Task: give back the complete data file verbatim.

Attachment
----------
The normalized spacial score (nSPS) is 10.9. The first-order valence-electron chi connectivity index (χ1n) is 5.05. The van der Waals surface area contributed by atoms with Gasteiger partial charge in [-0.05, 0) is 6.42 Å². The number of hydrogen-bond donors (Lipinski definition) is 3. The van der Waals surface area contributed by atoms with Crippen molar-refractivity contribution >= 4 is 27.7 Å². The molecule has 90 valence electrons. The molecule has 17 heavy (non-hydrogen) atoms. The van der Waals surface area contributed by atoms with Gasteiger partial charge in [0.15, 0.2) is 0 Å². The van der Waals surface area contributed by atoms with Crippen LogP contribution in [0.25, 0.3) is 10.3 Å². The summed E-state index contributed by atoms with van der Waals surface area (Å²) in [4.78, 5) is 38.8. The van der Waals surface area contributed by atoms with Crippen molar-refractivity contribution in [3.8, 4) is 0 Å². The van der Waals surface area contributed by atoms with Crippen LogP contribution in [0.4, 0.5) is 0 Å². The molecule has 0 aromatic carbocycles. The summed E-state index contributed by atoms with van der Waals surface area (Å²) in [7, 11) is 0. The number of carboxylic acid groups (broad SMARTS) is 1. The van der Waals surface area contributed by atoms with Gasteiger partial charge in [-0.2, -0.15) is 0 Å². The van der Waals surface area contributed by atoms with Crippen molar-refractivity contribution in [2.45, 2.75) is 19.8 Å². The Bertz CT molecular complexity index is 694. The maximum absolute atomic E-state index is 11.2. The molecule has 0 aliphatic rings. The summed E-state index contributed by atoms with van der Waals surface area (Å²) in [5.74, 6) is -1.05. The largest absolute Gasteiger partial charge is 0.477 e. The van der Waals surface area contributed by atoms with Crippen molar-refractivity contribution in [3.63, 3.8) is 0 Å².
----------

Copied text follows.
The normalized spacial score (nSPS) is 10.9. The first-order valence-electron chi connectivity index (χ1n) is 5.05. The van der Waals surface area contributed by atoms with Gasteiger partial charge in [-0.05, 0) is 6.42 Å². The number of hydrogen-bond donors (Lipinski definition) is 3. The van der Waals surface area contributed by atoms with Crippen molar-refractivity contribution >= 4 is 27.7 Å². The molecule has 90 valence electrons. The molecule has 17 heavy (non-hydrogen) atoms. The van der Waals surface area contributed by atoms with Gasteiger partial charge in [0.15, 0.2) is 0 Å². The van der Waals surface area contributed by atoms with Crippen LogP contribution in [0.25, 0.3) is 10.3 Å². The summed E-state index contributed by atoms with van der Waals surface area (Å²) in [4.78, 5) is 38.8. The van der Waals surface area contributed by atoms with Crippen molar-refractivity contribution in [3.8, 4) is 0 Å². The van der Waals surface area contributed by atoms with Crippen LogP contribution in [0.4, 0.5) is 0 Å². The molecule has 0 aromatic carbocycles. The summed E-state index contributed by atoms with van der Waals surface area (Å²) in [7, 11) is 0. The number of carboxylic acid groups (broad SMARTS) is 1. The van der Waals surface area contributed by atoms with Gasteiger partial charge in [-0.2, -0.15) is 0 Å². The van der Waals surface area contributed by atoms with Crippen molar-refractivity contribution in [2.45, 2.75) is 19.8 Å². The Bertz CT molecular complexity index is 694. The maximum absolute atomic E-state index is 11.2. The molecule has 0 aliphatic rings. The summed E-state index contributed by atoms with van der Waals surface area (Å²) in [5.74, 6) is -1.05. The largest absolute Gasteiger partial charge is 0.477 e. The van der Waals surface area contributed by atoms with Crippen molar-refractivity contribution in [3.63, 3.8) is 0 Å².